Tweet this

Dealing Desk Hotline

(603)-2181 8848

Housing Slump May Drag US Recovery

A guest post written by DAR Wong

Currency Market Observations – 31 March 2014

Fundamental Outlook

The US housing slump still exists while growth climbs from improving job market. Japan shows inflation unchanged amid weakness in consumer spending. Economic confidence in Euro area rises and releases tension of new stimulus by policymakers. Britain reports contraction in current account.

The US new home sales fell in February to the lowest level in 5 months after it declined 3.3 percent to a 440,000 annualized pace from prior month 455,000. The Conference Board’s sentiment index rose to 82.3 in March, the highest since January 2008, from 78.3 a month earlier and pulled up DJIA stocks.

Another report on American orders for durable goods gained 2.2 percent in February and core data gained 0.2 percent. Overall Gross Domestic Product in final quarter grew 2.6 percent annualized rate and higher than initial estimate 2.4 percent gains.

The weekly jobless claims slid to 311,000 in the week ended March 22. Before weekend, American pending home sales dropped 0.8 percent in February versus prior month 0.2 percent contraction, showing weak sentiment in housing recovery. Consumer spending rose 0.3 percent from 0.2 percent rise in January.

Japan’s consumer prices, excluding fresh food, rose 1.3 percent from a year earlier in February and in line with expectation. Household spending fell for the first time in 6 months at minus 2.5 percent annual rates while retail sales slowed to 3.6 percent gains. The unemployment rate dropped to 3.6 percent in February.

German Ifo Institute’s business climate index fell to 110.7 in March from prior month surging 111.3, the highest level since July 2011. Separately, the Eurozone economic confidence rose to 102.4 from 101.2 in February, above medina forecast and eased pressure on policymakers taking actions in coming central bank meeting.

UK retail price inflation slowed to 2.7 percent in March from prior month 2.8 percent. Consumer prices rose at annualized 1.7 percent. On Friday, British GDP rose an unrevised 0.7 percent in the fourth quarter and the current-account deficit narrowed to GBP22.4 billion (USD37.2 billion) from a record GBP22.8 billion.

Technical Forecast

USD/JPY closed at 102.81 from rising Dollar. This week, we reckon the trend will test 103.70 – 104.00 regions while sellers may ambush to liquidate for profits. Downside also could be strong at 101.00 – 105.00 areas with much uncertainty in the Japan’s economy. However, we prefer to observe the range from 101.00 – 104.00 in case the new direction extends beyond these extremes.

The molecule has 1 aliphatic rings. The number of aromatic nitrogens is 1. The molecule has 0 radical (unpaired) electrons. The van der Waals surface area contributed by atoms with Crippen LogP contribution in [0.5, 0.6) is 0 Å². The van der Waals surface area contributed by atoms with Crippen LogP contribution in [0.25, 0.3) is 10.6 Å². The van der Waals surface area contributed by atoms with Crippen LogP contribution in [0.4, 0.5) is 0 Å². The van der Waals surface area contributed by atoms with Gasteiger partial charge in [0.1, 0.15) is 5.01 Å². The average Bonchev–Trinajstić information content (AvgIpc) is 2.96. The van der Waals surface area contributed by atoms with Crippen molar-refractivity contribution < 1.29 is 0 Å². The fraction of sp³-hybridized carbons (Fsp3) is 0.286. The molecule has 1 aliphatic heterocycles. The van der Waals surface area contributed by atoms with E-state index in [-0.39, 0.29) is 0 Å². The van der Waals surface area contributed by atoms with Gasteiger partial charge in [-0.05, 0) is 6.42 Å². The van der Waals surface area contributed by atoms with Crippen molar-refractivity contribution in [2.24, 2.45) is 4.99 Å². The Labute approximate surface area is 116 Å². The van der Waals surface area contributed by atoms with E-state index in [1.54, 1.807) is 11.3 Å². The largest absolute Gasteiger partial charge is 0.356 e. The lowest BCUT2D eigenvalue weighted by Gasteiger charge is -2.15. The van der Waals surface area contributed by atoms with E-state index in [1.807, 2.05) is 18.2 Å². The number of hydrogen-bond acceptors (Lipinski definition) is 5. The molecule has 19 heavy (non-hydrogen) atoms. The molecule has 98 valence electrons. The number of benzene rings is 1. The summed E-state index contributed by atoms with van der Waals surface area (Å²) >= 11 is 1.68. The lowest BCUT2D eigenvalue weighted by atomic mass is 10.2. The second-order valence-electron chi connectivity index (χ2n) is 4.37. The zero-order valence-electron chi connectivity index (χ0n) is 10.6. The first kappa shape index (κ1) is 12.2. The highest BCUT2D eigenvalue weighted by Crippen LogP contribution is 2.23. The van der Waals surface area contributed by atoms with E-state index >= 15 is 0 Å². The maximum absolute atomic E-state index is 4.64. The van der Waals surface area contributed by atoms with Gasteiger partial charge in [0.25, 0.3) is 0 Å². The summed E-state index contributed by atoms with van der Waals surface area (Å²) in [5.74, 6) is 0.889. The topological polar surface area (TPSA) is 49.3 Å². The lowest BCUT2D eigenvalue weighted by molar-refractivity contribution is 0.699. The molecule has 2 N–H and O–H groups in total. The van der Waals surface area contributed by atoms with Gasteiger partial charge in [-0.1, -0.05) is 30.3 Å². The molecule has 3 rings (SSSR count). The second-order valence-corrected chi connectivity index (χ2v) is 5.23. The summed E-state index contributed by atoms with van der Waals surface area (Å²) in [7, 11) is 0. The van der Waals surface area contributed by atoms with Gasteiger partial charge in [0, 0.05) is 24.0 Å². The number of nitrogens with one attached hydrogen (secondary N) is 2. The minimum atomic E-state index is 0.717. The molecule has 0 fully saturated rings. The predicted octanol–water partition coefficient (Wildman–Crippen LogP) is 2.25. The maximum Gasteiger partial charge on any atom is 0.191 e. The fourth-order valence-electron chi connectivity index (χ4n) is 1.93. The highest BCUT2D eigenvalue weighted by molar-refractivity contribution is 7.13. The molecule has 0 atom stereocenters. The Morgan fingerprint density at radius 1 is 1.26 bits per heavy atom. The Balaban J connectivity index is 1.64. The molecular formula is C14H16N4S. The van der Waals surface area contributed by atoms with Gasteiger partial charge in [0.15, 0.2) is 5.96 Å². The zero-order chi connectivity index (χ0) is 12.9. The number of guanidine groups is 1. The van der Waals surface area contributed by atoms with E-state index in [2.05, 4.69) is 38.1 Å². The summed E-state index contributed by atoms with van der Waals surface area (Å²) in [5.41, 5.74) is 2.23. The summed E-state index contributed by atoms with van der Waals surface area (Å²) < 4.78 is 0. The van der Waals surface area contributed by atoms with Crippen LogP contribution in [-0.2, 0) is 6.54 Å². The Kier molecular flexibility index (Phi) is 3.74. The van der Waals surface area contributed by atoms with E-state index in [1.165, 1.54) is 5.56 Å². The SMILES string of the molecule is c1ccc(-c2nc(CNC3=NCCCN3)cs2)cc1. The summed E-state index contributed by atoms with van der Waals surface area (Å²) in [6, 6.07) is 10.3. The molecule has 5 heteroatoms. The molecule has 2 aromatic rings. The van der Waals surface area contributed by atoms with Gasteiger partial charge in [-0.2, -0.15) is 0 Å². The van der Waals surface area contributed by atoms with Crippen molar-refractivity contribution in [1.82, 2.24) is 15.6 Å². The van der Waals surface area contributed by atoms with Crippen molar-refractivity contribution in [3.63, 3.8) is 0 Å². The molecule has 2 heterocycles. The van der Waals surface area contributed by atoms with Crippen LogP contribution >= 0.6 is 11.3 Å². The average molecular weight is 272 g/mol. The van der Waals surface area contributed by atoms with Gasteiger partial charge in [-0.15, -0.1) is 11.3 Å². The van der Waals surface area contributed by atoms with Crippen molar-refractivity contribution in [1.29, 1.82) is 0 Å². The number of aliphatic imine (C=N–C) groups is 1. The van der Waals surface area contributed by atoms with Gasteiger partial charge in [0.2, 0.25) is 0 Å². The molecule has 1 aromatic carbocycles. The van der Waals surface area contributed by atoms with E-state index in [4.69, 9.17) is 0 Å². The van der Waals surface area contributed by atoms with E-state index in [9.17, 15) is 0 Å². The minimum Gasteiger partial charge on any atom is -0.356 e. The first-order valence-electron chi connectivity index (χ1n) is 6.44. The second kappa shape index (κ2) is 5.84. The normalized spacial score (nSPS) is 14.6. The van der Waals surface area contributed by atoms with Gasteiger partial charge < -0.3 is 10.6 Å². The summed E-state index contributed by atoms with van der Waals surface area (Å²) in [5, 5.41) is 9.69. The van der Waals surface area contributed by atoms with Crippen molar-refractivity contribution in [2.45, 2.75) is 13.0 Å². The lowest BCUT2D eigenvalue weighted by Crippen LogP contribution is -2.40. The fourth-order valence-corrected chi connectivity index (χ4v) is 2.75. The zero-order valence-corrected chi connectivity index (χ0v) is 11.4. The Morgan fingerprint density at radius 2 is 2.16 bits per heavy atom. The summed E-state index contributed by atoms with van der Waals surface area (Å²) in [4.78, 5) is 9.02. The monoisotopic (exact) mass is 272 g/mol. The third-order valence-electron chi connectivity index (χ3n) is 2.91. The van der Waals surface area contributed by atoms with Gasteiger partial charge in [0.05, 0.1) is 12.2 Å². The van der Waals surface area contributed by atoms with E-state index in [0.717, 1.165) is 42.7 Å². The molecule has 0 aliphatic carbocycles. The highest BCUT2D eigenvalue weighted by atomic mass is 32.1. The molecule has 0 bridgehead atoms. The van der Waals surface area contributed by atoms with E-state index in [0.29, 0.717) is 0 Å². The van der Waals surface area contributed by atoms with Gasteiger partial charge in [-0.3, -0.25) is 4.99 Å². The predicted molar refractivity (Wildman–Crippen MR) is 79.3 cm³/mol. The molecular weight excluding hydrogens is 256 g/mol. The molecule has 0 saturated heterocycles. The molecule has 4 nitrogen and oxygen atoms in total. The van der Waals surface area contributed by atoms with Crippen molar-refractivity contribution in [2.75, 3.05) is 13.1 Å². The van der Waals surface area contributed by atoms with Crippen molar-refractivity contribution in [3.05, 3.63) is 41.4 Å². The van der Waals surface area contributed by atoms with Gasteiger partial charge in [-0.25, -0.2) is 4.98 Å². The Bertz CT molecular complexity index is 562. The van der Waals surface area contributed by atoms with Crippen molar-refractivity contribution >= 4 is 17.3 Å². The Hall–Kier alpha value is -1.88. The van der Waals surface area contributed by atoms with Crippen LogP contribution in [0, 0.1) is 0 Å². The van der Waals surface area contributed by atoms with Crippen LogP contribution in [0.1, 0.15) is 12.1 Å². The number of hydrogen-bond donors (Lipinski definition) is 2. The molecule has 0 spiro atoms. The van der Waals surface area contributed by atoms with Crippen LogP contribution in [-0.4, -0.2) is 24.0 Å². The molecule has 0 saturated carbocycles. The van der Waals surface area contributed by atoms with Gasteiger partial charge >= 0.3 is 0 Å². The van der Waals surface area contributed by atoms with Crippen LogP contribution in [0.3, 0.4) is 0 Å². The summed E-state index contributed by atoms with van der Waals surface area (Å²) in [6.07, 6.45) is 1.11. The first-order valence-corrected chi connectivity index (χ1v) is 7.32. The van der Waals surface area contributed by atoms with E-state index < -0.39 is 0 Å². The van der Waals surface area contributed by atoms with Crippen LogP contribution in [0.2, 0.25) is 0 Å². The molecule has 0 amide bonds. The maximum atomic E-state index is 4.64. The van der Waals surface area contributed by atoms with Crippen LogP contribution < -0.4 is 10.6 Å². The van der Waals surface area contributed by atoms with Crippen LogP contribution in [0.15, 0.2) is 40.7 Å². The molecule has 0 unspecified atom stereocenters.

EUR/USD has been holding well at 1.3700 levels as predicted last week. The market is prone to trade sideways from 1.3700 – 1.3850 regions for coming trend while we expect traders might adjust their positions in market. The market has turned into neutral sentiment with no certainty in direction now while waiting for the next central bank meeting.

GBP/USD went into short covering last week and closed at 1.6636 levels on Friday. The market is beginning to consolidate and may be moving sideways as well. Range is expected to trade from 1.6450 – 1.6700 regions while most general market opinion is to pick short entry from this pull up retracement.

Dar Wong

This post is contributed by OPF Guest Blogger, DAR Wong.

Wong is the founder and Principal Consultant of and holds a professional qualification in NASD series 3 and 5 approved by National Futures Association (USA).

Subscribe to OPF Blog via Feed Reader or Email

DISCLAIMER: This post is written for general information only. The author, publisher and/or any third party involved in the distribution of this work assume no legal responsibilities and shall have no liability whatsoever for any direct or consequential losses, costs or expenses arising from the use of the information contained herein.


Share and Enjoy:
[] [Digg] [Facebook] [Google] [Mixx] [MySpace] [Twitter] [Windows Live] [Yahoo!] [Email]

Post a Comment

Displayed next to your comments.

Not displayed publicly

If you have a website, link ti it here


OPF reserves the right to delete comments that are snarky, offensive, or off-topic. If in doubt, read our Comments Policy.